NetApplications indicates Chrome is losing ground?

Not that it had much ground to start with, but NetApplications has been tracking Google’s Chrome.  From their numbers, though, I don’t see much of a drop-off.  Except I do see that Safari gained some ground – which to me indicates that NetApplications isn’t tracking Chrome as well as they could since Chrome is misinterpreted as Safari sometimes, since its built on Safari code.


Weekly market share numbers:

Week of:

Aug 24

Aug 31

Sep 7

Net Change
































Here’s what NetApplications had to say in a recent newsletter:

Net Applications Global Internet Usage Market Share is tracking Google Chrome by the hour, as can be seen here: Chrome Marketshare by the Hour

While Chrome got off to an amazing start, reaching over 1% market share within the first 24 hours of its launch, the early adopters are fading. The trend line for Chrome shows it slowly losing market share day by day. Now, only in the middle of the night (for the US) does Chrome peak its above 1%.

Initially, Chrome claimed all of its market share at the expense of Microsoft Internet Explorer. However, as of last week, the Chrome share was coming fairly evenly from all the other major browsers except for Safari But, since Chrome doesn't yet work on Mac OS, that me be the reason why Safari is immune so far.

For these and other Global Market Share Statistics, go to

Chrome being identified as Safari

Looking through stats for the past couple months I noticed that recently, access to using Safari has jumped dramatically.  Before Chrome was released, Safari was not even in the top 10 list.  Now Safari is listed at number 8.  It appears that Chrome is not even identifying itself properly.

So, how is Google able to promote their own numbers?  I used 2 different stats reporting tools, and both results are the same.

Google updates beta browser

Chrome gets an update to fix the Google developers’ security oversights…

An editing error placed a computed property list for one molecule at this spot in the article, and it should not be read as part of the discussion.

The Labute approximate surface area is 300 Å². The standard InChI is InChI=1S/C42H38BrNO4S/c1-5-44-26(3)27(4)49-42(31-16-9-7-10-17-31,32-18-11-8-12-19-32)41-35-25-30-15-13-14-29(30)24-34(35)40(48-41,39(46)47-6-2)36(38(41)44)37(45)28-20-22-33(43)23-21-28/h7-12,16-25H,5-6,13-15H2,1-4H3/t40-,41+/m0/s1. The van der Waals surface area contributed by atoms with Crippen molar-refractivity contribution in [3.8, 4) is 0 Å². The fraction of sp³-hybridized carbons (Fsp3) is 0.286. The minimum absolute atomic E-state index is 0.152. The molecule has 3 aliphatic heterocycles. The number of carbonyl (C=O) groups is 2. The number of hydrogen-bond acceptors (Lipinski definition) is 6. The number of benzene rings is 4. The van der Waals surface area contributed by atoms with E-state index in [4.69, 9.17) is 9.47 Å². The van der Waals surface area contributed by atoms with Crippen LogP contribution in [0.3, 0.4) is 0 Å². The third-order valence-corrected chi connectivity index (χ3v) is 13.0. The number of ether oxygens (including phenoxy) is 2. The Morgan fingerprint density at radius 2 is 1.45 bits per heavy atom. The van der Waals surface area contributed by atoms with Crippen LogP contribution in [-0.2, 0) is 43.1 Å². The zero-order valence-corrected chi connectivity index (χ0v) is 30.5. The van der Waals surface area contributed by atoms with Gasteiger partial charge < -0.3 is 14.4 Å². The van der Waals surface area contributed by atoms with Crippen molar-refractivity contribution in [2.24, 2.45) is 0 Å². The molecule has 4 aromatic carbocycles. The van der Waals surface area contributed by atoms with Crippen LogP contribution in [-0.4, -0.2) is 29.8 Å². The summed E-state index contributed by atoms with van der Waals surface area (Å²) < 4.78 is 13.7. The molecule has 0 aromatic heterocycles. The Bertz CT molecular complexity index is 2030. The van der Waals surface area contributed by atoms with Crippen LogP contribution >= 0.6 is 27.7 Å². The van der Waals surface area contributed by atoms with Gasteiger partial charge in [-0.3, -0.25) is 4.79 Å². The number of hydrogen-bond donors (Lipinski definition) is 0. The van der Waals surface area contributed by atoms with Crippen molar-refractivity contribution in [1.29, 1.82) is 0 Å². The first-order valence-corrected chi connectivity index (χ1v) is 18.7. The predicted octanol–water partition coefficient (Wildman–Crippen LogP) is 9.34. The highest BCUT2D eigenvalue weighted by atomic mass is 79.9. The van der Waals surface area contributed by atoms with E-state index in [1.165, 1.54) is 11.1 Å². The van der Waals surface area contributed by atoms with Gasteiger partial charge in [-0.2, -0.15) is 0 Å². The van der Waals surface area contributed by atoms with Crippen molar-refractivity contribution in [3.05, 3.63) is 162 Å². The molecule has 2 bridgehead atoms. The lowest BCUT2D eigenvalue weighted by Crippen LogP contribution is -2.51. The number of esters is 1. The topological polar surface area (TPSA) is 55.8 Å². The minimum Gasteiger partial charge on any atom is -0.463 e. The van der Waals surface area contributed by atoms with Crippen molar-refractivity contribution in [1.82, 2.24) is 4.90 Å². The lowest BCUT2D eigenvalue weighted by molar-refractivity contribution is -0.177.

In the post they iterate how important it is that you keep their updater program on your computer.  Unfortunately, they don’t mention that you can only get rid of the updater program manually.

“Automatic updates are a key security feature in helping to ensure the safety of Google Chrome users.”

Actually, I think uninstalling is probably the best security measure at this point.  Don’t run this browser on a production computer.  Of course, we all know that about beta products right?  I mean, you’re not running the Gmail beta (or any other Google beta) on your production computer, are you?

Is GoogleUpdate.exe OK to keep on my computer, running at startup? One person thinks so…

My recent identification of a lingering Chrome installation file that continues to run at OS boot even though Chrome was uninstalled, brought on an interesting comment to the post that needs some clarification.  Without researching further into the matter, or even asking any questions to further clarify the situation, this is the response…

Wednesday, September 03, 2008 11:16 AM by Paladin

Hey bonehead…  googleupdate does not specificly belong to Chrome, so it obviously would not uninstall along with Chrome.…/googleupdate.exe.html

its no different than any other update process, like HP, Symantec, Windows, etc.   If you had the google toolbar or the like then it was there before you installed Chrome.

On it’s own, the information in the post is definitely good and has merit.  In certain situations it makes sense.  But, in my case, further clarification would have shown that it doesn’t fit.

So, my response to the comment?

Hey, silly man.  I have never installed the Google toolbar or any other Google app on this computer prior to Chrome.  This computer was Google free until yesterday.  So, you would think that GoogleUpdate.exe would uninstall when I asked Chrome to uninstall, wouldn't you?  Shouldn't it at least, remove itself from the OS RUN key so that it no longer runs at startup?

I made this post hoping to get another response from the mysterious Paladin.  We’ll see.